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Where two worlds met : the Russian state and the Kalmyk nomads, 1600-1771 /
Michael Khodarkovsky.
Ithaca : Cornell University Press, 1992.
xiii, 278 p. : ill. ; 24 cm.
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Ithaca : Cornell University Press, 1992.
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Includes bibliographical references (p. 251-262) and index.
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Full Text Reviews
Appeared in Choice on 1993-03:
Khodarkovsky offers a short survey of Kalmyk society and a longer narrative on relations betwen Russia and the Kalmyks until they returned to Mongolia in 1771. The Kalmyks were nomads from Western Mongolia, Lamaist or Tibetan Buddhist in religion (although animism persisted among them). They replaced the Nogay Tatars in the steppes north of the Caspian Sea by the 17th century, and in the late 18th century, they felt the pressure of the Turkic Kazakhs. Contact between the war-like Kalmyks and Russia took varying forms. By the end of the 17th century, Kalmyk troops were being used by Russia in foreign as well as domestic wars. Russia saw the Kalmyks as a "subject people" while the Kalmyks thought of themselves as allies, a confusion that linguistic and cultural differences facilitated. The bloody wars of frontier life began to diminish as agricultural settlements spread. The story reminds readers of a pervasive theme of Russian history, the dangerous frontier, on which the Kalmyks were a formidable player in action that included the Crimean and Nogay Tatars, the Yaik and Don Cossacks, and Ottoman Turkey and Poland. Advanced undergraduate; graduate; faculty. D. Balmuth; Skidmore College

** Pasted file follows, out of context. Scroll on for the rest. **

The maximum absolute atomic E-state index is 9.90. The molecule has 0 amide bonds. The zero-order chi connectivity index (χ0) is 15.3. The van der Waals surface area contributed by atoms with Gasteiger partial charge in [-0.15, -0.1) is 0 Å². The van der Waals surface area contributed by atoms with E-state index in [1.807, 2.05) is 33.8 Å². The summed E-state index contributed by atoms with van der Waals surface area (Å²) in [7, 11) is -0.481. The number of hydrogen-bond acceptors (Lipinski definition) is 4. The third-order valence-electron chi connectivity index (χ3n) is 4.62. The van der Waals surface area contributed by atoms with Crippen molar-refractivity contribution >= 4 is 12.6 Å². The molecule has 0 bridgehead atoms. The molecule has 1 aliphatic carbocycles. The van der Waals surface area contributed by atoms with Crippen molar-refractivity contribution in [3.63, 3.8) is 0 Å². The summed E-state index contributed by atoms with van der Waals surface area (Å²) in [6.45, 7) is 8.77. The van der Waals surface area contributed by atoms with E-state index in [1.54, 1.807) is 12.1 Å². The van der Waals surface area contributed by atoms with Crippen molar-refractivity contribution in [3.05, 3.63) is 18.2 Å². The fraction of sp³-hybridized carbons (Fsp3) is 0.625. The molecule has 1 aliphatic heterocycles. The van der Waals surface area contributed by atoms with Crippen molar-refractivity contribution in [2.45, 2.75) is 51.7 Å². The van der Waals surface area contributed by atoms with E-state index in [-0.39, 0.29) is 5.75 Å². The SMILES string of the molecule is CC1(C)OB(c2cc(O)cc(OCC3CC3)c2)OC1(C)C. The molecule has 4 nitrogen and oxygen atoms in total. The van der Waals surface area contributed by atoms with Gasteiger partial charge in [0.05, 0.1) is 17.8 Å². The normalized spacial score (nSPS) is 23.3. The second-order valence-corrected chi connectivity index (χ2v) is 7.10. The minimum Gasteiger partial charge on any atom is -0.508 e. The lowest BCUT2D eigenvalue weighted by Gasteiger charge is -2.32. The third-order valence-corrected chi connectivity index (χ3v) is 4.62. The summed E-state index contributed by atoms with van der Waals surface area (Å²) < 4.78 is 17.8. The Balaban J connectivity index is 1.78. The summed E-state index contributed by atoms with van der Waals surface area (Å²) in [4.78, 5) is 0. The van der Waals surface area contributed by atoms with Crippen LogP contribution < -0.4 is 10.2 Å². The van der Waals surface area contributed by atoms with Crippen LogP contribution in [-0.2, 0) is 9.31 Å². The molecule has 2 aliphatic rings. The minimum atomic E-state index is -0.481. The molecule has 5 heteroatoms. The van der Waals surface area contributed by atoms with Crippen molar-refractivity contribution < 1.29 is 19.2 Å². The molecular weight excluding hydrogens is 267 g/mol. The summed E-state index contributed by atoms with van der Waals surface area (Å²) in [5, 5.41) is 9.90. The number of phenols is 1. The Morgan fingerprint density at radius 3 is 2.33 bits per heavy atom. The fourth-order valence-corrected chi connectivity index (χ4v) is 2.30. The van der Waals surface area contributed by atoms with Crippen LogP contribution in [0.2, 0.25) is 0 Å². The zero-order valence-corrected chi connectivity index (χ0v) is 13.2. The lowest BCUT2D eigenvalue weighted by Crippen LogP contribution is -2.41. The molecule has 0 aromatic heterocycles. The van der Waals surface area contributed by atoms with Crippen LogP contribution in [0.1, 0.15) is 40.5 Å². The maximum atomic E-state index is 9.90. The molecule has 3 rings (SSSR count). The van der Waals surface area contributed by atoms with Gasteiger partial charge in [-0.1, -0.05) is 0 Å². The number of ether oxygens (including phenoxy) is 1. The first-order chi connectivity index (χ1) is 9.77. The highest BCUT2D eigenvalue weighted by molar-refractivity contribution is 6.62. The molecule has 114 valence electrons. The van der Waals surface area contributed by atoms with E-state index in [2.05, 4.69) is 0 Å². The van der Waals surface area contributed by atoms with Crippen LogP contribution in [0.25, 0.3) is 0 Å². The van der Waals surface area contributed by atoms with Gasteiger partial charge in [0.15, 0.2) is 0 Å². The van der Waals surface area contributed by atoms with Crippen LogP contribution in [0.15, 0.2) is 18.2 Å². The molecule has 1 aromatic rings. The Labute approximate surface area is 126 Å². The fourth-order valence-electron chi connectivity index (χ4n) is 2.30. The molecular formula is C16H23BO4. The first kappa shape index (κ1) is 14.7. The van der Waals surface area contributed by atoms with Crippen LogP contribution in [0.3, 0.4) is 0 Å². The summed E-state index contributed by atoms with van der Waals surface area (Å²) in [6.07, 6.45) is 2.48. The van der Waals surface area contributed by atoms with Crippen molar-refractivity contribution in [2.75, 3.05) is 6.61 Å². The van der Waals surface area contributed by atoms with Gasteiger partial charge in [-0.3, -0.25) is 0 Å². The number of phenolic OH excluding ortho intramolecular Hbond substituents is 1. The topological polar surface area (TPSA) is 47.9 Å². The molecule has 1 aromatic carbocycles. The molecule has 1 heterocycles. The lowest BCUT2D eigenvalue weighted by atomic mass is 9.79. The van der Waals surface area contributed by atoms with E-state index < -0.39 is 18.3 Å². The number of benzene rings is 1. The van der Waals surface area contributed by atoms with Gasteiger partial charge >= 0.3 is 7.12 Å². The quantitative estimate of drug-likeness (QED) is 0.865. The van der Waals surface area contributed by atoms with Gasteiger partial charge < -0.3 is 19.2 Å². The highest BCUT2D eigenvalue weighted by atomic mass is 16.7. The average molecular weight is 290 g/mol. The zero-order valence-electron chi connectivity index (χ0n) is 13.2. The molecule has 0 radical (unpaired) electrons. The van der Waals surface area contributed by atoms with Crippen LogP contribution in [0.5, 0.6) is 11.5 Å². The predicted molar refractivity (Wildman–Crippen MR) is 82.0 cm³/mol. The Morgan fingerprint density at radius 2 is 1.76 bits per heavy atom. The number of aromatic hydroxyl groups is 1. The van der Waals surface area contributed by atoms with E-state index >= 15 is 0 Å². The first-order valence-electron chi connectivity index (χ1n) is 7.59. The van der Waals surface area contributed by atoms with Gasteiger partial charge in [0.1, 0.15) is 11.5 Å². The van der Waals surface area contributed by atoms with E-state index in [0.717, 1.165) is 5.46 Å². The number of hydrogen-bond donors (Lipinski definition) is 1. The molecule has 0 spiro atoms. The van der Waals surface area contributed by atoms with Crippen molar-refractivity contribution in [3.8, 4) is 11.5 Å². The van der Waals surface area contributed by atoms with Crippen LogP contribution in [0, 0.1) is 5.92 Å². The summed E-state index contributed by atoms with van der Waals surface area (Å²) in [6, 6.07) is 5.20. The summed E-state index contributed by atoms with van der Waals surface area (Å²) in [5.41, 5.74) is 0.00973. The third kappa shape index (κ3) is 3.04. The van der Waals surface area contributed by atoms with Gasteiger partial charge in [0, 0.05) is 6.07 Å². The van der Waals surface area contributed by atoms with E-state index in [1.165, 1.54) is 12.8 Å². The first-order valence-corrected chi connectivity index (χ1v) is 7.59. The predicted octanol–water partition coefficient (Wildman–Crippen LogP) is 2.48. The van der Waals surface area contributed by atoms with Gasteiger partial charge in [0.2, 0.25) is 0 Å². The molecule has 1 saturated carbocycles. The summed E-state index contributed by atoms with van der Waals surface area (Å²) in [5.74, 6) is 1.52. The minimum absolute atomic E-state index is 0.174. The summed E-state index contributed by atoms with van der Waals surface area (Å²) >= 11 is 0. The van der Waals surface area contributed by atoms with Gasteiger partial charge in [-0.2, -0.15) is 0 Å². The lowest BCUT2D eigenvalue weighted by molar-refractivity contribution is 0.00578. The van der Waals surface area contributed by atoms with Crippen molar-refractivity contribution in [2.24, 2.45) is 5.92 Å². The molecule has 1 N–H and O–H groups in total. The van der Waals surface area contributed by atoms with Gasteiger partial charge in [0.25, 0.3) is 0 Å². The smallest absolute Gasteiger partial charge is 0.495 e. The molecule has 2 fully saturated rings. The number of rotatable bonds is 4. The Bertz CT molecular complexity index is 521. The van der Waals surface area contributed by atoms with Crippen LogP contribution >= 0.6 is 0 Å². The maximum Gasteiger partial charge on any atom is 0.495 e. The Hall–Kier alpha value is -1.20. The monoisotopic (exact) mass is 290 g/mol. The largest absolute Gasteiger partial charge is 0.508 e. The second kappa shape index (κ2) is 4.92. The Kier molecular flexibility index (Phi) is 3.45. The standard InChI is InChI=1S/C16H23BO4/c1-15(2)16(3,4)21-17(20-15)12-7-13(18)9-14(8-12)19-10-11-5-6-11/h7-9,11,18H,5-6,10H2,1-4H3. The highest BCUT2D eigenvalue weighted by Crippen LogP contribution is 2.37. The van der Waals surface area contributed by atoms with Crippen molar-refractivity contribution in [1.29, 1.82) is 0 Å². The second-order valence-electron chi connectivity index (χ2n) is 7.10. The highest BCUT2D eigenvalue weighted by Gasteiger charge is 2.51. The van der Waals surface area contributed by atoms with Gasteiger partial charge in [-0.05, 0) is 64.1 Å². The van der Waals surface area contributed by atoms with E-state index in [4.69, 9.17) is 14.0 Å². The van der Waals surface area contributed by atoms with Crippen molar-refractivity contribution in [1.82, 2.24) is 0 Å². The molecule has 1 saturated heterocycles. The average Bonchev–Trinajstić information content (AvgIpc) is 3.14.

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Choice, March 1993
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Main Description
During the seventeenth and eighteenth centuries the expanding Russian empire was embroiled in a dramatic confrontation with the nomadic people known as the Kalmyks who had moved westward from Inner Asia onto the vast Caspian and Volga steppes. Drawing on an unparalleled body of Russian and Turkish sources-including chronicles, epics, travelogues, and previously unstudied Ottoman archival materials-Michael Khodarkovsky offers a fresh interpretation of this long and destructive conflict, which ended with the unruly frontier becoming another province of the Russian empire. Khodarkovsky first sketches a cultural anthropology of the Kalmyk tribes, focusing on the assumptions they brought to the interactions with one another and with the sedentary cultures they encountered. In light of this portrait of Kalmyk culture and internal politics, Khodarkovsky rereads from the Kalmyk point of view the Russian history of disputes between the two peoples. Whenever possible, he compares Ottoman accounts of these events with the Russian sources on which earlier interpretations have been based. Khodarkovsky's analysis deepens our understanding of the history of Russian expansion and establishes a new paradigm for future study of the interaction between the Russians and the non-Russian peoples of Central Asia and Transcaucasia.
Table of Contents
Acknowledgmentsp. ix
Abbreviationsp. xi
Note on Transliterationp. xiii
Introductionp. 1
Kalmyk Nomadic Societyp. 5
Mutual Perceptionsp. 58
The Arrival of the Kalmyksp. 74
The Rise to Power of Ayuki Khanp. 100
Uneasy Alliance: Ayuki Khan and Russia, 1697-1722p. 134
Succession Crisis, 1722-1735p. 170
Russian Colonization and the Kalmyks' Decline and Exodusp. 207
Conclusionp. 236
Kalmyk-Muscovite Diplomatic Confrontation, 1650: a Translationp. 243
Bibliographyp. 251
Glossaryp. 263
Indexp. 267
Table of Contents provided by Publisher. All Rights Reserved.

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